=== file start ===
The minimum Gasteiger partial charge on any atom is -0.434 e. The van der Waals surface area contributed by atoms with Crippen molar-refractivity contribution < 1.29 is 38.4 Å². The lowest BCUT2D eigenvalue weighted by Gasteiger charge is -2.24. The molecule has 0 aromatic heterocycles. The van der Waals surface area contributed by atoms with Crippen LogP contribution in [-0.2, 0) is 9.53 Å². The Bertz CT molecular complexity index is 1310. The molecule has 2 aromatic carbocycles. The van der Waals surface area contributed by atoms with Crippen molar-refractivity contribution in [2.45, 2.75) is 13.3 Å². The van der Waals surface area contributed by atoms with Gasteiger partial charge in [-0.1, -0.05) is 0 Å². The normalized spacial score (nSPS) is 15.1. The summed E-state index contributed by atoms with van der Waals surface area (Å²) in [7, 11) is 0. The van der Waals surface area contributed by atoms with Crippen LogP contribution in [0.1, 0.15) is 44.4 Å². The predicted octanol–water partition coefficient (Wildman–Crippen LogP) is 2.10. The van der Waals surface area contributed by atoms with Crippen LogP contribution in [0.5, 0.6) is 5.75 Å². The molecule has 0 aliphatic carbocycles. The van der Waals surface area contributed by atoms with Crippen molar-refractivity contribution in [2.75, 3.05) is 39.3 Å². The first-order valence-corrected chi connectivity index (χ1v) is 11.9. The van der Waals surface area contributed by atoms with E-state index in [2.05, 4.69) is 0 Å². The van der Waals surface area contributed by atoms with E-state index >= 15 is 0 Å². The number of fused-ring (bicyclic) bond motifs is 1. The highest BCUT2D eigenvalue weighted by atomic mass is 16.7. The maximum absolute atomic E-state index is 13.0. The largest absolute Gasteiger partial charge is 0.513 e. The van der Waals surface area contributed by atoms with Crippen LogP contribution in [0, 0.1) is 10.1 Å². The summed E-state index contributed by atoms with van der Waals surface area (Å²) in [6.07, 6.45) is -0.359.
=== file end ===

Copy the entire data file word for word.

The minimum Gasteiger partial charge on any atom is -0.434 e. The van der Waals surface area contributed by atoms with Crippen molar-refractivity contribution < 1.29 is 38.4 Å². The lowest BCUT2D eigenvalue weighted by Gasteiger charge is -2.24. The molecule has 0 aromatic heterocycles. The van der Waals surface area contributed by atoms with Crippen LogP contribution in [-0.2, 0) is 9.53 Å². The Bertz CT molecular complexity index is 1310. The molecule has 2 aromatic carbocycles. The van der Waals surface area contributed by atoms with Crippen molar-refractivity contribution in [2.45, 2.75) is 13.3 Å². The van der Waals surface area contributed by atoms with Gasteiger partial charge in [-0.1, -0.05) is 0 Å². The normalized spacial score (nSPS) is 15.1. The summed E-state index contributed by atoms with van der Waals surface area (Å²) in [7, 11) is 0. The van der Waals surface area contributed by atoms with Crippen LogP contribution in [0.1, 0.15) is 44.4 Å². The predicted octanol–water partition coefficient (Wildman–Crippen LogP) is 2.10. The van der Waals surface area contributed by atoms with Crippen LogP contribution in [0.5, 0.6) is 5.75 Å². The molecule has 0 aliphatic carbocycles. The van der Waals surface area contributed by atoms with Crippen molar-refractivity contribution in [2.75, 3.05) is 39.3 Å². The first-order valence-corrected chi connectivity index (χ1v) is 11.9. The van der Waals surface area contributed by atoms with E-state index in [2.05, 4.69) is 0 Å². The van der Waals surface area contributed by atoms with E-state index >= 15 is 0 Å². The number of fused-ring (bicyclic) bond motifs is 1. The highest BCUT2D eigenvalue weighted by atomic mass is 16.7. The maximum absolute atomic E-state index is 13.0. The largest absolute Gasteiger partial charge is 0.513 e. The van der Waals surface area contributed by atoms with Crippen LogP contribution in [0, 0.1) is 10.1 Å². The summed E-state index contributed by atoms with van der Waals surface area (Å²) in [6.07, 6.45) is -0.359.